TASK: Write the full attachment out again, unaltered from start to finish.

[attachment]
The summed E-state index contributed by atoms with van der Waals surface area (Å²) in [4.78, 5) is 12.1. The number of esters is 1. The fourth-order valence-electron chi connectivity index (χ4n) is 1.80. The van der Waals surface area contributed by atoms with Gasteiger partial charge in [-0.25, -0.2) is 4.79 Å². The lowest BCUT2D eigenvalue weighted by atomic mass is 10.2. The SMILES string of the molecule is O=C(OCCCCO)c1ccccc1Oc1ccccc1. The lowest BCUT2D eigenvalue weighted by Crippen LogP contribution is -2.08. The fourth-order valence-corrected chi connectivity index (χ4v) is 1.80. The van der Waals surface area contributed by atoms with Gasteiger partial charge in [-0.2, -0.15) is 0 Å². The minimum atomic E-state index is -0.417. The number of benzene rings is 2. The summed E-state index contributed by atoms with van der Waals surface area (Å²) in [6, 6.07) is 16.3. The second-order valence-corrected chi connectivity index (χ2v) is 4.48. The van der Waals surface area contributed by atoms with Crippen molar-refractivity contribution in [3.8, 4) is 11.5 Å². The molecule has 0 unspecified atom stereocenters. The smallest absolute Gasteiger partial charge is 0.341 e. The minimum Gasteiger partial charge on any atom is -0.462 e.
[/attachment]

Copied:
The summed E-state index contributed by atoms with van der Waals surface area (Å²) in [4.78, 5) is 12.1. The number of esters is 1. The fourth-order valence-electron chi connectivity index (χ4n) is 1.80. The van der Waals surface area contributed by atoms with Gasteiger partial charge in [-0.25, -0.2) is 4.79 Å². The lowest BCUT2D eigenvalue weighted by atomic mass is 10.2. The SMILES string of the molecule is O=C(OCCCCO)c1ccccc1Oc1ccccc1. The lowest BCUT2D eigenvalue weighted by Crippen LogP contribution is -2.08. The fourth-order valence-corrected chi connectivity index (χ4v) is 1.80. The van der Waals surface area contributed by atoms with Gasteiger partial charge in [-0.2, -0.15) is 0 Å². The minimum atomic E-state index is -0.417. The number of benzene rings is 2. The summed E-state index contributed by atoms with van der Waals surface area (Å²) in [6, 6.07) is 16.3. The second-order valence-corrected chi connectivity index (χ2v) is 4.48. The van der Waals surface area contributed by atoms with Crippen molar-refractivity contribution in [3.8, 4) is 11.5 Å². The molecule has 0 unspecified atom stereocenters. The smallest absolute Gasteiger partial charge is 0.341 e. The minimum Gasteiger partial charge on any atom is -0.462 e.